What kind of support did you have?

My parents were supportive and my school was great about offering resources and supportive teachers.

Did you ever receive private tutoring?

Only for the ACT.

What kind of sacrifices/challenges did you overcome to achieve these academic results?

I worked incredibly hard and took the most difficult and advanced classes possible. My coursework and extracurricular commitments meant that I did not always get adequate sleep, and so during my junior year (my most difficult academic year), I struggled with staying awake in class because of the exhaustion, which a few of my teachers noted.

Any specific approaches/tips & tricks to studying that were particularly helpful for you?

Not falling behind on readings/concepts is crucial! Communicating with my teacher if I didn’t understand a concept was also very important. I often came early to school and stayed late to speak with teachers about material that I was having difficulty with, which helped me stay up-to-date on the curriculum and helped me form positive relationships with my teachers.


Applications & Acceptances

Did you apply as an international or domestic student? Domestic
Did you apply regular or early? Early
How many schools did you apply to? 12
Were you a legacy applicant at any of these schools? No
Were you recruited for athletics, arts, music, etc…? No
Did you declare a major? Did this end up being your actual major? Woodrow Wilson School, and yes

Which schools did you apply to (that you remember)?

Princeton University, Swarthmore College, Harvard University, Yale University, Columbia University, Dartmouth University, Vanderbilt University, Georgetown University, Williams College, Washington University in St. Louis, William Jewell College, Baylor University, Rhodes College

Which schools did you get into?

Princeton University, Vanderbilt University, Georgetown University, Williams College, William Jewell College, Rhodes College

I received my acceptance from Princeton before applying to any other colleges. I had been in the midst of completing the other applications, so I ended up sending most of them in anyway, despite being close to certain of committing to Princeton, the school I had always wanted to go to. I ultimately withdrew applications from Harvard, Yale, Dartmouth, Washington University in St. Louis, and Baylor after being waitlisted.

Letters of Recommendations

Who did you ask for letters of recommendation?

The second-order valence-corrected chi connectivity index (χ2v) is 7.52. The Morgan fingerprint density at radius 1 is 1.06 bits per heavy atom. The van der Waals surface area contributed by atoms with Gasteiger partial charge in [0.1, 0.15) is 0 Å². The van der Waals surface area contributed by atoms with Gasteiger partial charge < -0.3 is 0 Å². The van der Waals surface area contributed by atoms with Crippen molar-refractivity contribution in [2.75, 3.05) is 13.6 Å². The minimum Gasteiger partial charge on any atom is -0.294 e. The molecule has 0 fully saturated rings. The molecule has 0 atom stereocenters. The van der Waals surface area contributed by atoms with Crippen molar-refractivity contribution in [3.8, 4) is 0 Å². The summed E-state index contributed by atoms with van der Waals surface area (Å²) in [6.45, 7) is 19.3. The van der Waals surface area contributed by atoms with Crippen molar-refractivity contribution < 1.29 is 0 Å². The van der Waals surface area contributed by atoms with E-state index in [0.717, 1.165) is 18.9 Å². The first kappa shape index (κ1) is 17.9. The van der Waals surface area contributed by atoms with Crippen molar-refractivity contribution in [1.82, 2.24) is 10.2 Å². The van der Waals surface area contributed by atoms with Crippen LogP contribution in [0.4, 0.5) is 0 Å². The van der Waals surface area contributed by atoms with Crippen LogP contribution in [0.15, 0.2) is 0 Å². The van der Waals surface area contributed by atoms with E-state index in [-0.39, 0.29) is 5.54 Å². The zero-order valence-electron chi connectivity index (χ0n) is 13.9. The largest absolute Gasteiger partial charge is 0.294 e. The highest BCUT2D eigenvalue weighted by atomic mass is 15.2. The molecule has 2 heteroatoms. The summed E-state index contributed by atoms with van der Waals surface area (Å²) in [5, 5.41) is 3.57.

Founder and President of BreakDown STL, language arts teacher, human anatomy teacher.

Why did you ask these specific people?

They knew me best personally and I performed very well in their courses/programs.

Common App Essay

What did you write about in your common app essay?

I wrote about my work in BreakDown STL and how my friend’s suicide motivated me in my work with the organization.

Why Princeton

Why did you choose Princeton?

Princeton is consistently ranked #1 in the U.S., and has more resources per student than any other university in the world. It’s smaller than some of the other Ivy Leagues universities and they’re telling the truth about the focus on undergraduates – they are prioritized even above graduate students. Princeton offers incredible opportunities that change the lives of their students, which I have experienced to the fullest over my years here.

Gap Year

Did you take a gap year?


Curious about what happens after you submit your college application? Check out our in-depth guide – How Colleges Read Your Application: A 4 Step Process


Typical Day

What was a typical weekday like in your junior year of high school?

Morning bible study or club; school; lacrosse or softball practice (depending on the season); dinner; studying; bed.

On average, how many hours of HW and studying did you do every night?

4 hours

What time did you usually go to sleep?

11:00 PM

What was a typical weekend like in high school?

Saturday: Lacrosse or softball games (depending on season)

Sunday: church, BreakDown STL practice, homework



What drove you to succeed in high school? Where did this drive come from?

Myself – the desire to open as many opportunities as possible and to go to the best college possible.


What kind of expectations did your parents have for you?

To do my best.

What kind of pressure did you feel to succeed? Where did this pressure come from?

I pressured myself the most – I knew I could do better and that this performance would open more doors up, so I worked as hard as I could.

How did you deal with this pressure?